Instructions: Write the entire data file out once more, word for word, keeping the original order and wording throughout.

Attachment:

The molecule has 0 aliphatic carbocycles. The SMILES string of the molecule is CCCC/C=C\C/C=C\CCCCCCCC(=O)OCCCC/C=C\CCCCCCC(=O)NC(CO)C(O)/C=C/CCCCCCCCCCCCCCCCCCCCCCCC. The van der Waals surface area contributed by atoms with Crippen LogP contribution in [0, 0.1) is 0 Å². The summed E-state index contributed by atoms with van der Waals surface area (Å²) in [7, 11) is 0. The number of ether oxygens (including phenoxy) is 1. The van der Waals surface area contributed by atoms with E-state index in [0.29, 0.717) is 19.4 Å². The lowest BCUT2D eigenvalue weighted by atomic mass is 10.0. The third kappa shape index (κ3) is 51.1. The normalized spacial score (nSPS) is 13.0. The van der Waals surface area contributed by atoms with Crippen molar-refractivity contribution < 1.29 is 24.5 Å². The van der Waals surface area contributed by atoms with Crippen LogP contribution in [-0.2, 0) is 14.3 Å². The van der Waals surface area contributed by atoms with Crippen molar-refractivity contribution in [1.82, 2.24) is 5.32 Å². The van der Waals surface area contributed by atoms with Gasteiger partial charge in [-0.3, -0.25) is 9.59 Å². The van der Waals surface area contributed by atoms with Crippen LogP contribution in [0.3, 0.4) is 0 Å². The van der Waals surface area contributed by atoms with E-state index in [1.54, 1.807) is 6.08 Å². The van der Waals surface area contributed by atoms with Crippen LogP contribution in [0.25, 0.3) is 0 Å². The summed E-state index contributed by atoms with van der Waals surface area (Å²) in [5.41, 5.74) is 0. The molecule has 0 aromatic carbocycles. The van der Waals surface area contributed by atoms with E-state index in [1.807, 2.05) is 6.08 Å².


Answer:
The molecule has 0 aliphatic carbocycles. The SMILES string of the molecule is CCCC/C=C\C/C=C\CCCCCCCC(=O)OCCCC/C=C\CCCCCCC(=O)NC(CO)C(O)/C=C/CCCCCCCCCCCCCCCCCCCCCCCC. The van der Waals surface area contributed by atoms with Crippen LogP contribution in [0, 0.1) is 0 Å². The summed E-state index contributed by atoms with van der Waals surface area (Å²) in [7, 11) is 0. The number of ether oxygens (including phenoxy) is 1. The van der Waals surface area contributed by atoms with E-state index in [0.29, 0.717) is 19.4 Å². The lowest BCUT2D eigenvalue weighted by atomic mass is 10.0. The third kappa shape index (κ3) is 51.1. The normalized spacial score (nSPS) is 13.0. The van der Waals surface area contributed by atoms with Crippen molar-refractivity contribution < 1.29 is 24.5 Å². The van der Waals surface area contributed by atoms with Crippen LogP contribution in [-0.2, 0) is 14.3 Å². The van der Waals surface area contributed by atoms with Crippen molar-refractivity contribution in [1.82, 2.24) is 5.32 Å². The van der Waals surface area contributed by atoms with Gasteiger partial charge in [-0.3, -0.25) is 9.59 Å². The van der Waals surface area contributed by atoms with Crippen LogP contribution in [0.3, 0.4) is 0 Å². The van der Waals surface area contributed by atoms with E-state index in [1.54, 1.807) is 6.08 Å². The van der Waals surface area contributed by atoms with Crippen LogP contribution in [0.25, 0.3) is 0 Å². The summed E-state index contributed by atoms with van der Waals surface area (Å²) in [5.41, 5.74) is 0. The molecule has 0 aromatic carbocycles. The van der Waals surface area contributed by atoms with E-state index in [1.807, 2.05) is 6.08 Å².